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Rad54, a member of the SWI/SNF protein family of DNA-dependent ATPases, repairs DNA double-strand breaks (DSBs) through homologous recombination. Here we demonstrate that Rad54 is required for the timely accumulation of the homologous recombination proteins Rad51 and Brca2 at DSBs. Because replication protein A and Nbs1 accumulation is not affected by Rad54 depletion, Rad54 is downstream of DSB resection. Rad54-mediated Rad51 accumulation does not require Rad54’s ATPase activity. Thus, our experiments demonstrate that SWI/SNF proteins may have functions independent of their ATPase activity. However, quantitative real-time analysis of Rad54 focus formation indicates that Rad54’s ATPase activity is required for the disassociation of Rad54 from DNA and Rad54 turnover at DSBs. Although the non–DNA-bound fraction of Rad54 reversibly interacts with a focus, independent of its ATPase status, the DNA-bound fraction is immobilized in the absence of ATP hydrolysis by Rad54. Finally, we show that ATP hydrolysis by Rad54 is required for the redistribution of DSB repair sites within the nucleus.
To preserve the integrity of their genome, cells have evolved several pathways to deal with DNA damage that is created by both endogenous sources, such as some byproducts of cellular metabolism like oxygen radicals, and exogenous sources, including ultraviolet and ionizing radiation (Friedberg et al., 2004). Among different kinds of lesions, DNA double-strand breaks (DSBs) present a special challenge to the cells because both strands of the double helix are affected. If misrepaired, DSBs can cause genome rearrangements such as translocations and deletions that can result in development of cancer (Hoeijmakers, 2001; Bassing and Alt, 2004; Agarwal et al., 2006). Thus, it is paramount that DSBs are repaired precisely and in a timely fashion.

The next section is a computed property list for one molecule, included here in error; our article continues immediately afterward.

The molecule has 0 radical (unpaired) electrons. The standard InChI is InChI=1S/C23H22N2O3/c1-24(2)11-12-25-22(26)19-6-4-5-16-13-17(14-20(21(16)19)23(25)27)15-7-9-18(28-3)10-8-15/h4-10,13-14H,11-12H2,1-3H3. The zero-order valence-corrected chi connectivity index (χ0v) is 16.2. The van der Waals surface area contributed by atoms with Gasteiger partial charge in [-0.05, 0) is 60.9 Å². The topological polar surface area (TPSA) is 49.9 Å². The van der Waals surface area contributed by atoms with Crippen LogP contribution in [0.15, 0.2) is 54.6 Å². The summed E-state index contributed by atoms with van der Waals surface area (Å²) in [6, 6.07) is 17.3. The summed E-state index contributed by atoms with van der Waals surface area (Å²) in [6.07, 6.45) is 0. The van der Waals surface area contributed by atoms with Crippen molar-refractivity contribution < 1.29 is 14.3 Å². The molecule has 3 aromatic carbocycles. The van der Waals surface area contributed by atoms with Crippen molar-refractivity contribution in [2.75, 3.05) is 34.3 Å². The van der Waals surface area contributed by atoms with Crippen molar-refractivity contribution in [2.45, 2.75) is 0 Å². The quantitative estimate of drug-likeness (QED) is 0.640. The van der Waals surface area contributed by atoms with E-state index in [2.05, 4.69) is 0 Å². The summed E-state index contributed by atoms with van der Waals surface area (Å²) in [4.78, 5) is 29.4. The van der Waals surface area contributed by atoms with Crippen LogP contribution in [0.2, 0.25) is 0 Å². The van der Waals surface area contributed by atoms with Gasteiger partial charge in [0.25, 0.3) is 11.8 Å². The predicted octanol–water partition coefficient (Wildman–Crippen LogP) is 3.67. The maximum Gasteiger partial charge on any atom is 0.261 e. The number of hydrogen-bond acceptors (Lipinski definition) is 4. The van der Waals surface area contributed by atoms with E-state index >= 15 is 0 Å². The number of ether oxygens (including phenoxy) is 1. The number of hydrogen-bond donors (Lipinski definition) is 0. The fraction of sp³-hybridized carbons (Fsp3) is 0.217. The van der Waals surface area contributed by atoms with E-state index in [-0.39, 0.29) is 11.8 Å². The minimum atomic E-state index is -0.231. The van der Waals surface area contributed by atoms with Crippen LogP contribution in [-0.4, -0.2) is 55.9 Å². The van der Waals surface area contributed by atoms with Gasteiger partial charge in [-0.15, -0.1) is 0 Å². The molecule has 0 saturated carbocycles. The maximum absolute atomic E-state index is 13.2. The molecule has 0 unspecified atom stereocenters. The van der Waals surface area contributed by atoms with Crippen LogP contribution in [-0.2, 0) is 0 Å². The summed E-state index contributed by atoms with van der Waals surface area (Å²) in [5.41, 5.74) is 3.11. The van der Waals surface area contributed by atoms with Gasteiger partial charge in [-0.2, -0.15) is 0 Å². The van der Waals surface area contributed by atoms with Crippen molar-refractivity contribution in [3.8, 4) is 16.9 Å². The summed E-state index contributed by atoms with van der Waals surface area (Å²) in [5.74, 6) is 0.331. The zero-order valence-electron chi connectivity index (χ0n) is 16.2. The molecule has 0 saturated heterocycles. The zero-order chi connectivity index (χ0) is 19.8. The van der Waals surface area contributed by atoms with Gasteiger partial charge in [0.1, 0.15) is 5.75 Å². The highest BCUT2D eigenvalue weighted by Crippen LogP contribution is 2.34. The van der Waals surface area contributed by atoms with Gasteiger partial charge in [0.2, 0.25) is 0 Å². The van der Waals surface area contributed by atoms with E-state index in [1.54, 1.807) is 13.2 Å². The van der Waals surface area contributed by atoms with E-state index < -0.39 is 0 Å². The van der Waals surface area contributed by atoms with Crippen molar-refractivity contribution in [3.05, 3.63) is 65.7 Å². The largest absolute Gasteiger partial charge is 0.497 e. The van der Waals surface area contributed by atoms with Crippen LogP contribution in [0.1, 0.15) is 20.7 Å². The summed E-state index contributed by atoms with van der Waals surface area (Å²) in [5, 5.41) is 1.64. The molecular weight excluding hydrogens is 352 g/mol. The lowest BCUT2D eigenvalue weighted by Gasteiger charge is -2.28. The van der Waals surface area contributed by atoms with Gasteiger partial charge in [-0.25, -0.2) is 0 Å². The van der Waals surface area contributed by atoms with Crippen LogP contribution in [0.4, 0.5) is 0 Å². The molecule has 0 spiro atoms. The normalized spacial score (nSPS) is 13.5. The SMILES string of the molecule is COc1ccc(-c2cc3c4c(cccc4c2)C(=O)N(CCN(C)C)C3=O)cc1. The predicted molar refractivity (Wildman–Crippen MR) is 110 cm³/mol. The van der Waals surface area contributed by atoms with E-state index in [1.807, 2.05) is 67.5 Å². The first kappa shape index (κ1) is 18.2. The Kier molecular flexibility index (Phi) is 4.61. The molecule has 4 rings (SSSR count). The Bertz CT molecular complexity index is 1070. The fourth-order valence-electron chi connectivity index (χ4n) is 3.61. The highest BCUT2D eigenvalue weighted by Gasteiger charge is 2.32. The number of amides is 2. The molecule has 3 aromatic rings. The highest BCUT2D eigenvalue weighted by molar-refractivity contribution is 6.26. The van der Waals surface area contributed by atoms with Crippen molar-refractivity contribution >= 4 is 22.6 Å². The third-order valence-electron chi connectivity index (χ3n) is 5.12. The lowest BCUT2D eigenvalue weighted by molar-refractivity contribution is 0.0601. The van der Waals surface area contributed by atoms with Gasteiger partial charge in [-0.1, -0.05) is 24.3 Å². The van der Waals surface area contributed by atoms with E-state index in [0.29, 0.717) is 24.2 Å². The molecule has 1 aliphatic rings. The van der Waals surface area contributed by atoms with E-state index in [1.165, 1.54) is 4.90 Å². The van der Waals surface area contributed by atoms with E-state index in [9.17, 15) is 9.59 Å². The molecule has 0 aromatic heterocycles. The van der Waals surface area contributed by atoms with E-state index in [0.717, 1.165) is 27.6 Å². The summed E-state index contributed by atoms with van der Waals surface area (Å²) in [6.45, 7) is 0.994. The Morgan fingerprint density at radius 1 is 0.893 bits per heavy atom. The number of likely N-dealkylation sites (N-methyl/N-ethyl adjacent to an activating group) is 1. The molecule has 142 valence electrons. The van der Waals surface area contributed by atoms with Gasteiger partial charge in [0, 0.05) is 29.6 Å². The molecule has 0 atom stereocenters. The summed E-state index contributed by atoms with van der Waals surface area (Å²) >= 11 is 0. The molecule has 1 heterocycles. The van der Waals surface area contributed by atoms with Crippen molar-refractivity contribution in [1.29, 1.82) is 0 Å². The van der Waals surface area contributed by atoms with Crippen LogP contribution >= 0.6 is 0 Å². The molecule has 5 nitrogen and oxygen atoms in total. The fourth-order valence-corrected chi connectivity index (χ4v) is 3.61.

Homologous recombination is an error free, high-fidelity pathway that repairs DSBs by using an undamaged homologous DNA molecule, usually the sister chromatid, as a template to repair the broken molecule (Wyman and Kanaar, 2006). The process is performed by the Rad52 epistasis group proteins, identified by the genetic analyses of ionizing radiation–sensitive Saccharomyces cerevisiae mutants (Game and Mortimer, 1974; Symington, 2002). Several Rad52 group proteins, including Rad51 and Rad54, are conserved in mammals, as is the core mechanism of homologous recombination (Wyman and Kanaar, 2004). The central protein of homologous recombination is Rad51, which mediates the critical step of homologous pairing and DNA strand exchange between the broken DNA molecule and the homologous intact repair template. Once a DSB occurs, it is processed to single-stranded DNA tails with a 3′ polarity, onto which Rad51 promoters assemble into a nucleoprotein filament. This nucleoprotein filament is the active molecular entity in recognition of homologous DNA and the subsequent exchange of DNA strands. An extensive number of mediator and/or accessory proteins are implicated in assisting Rad51 at various stages of recombination (Sung et al., 2003), one of which is Rad54.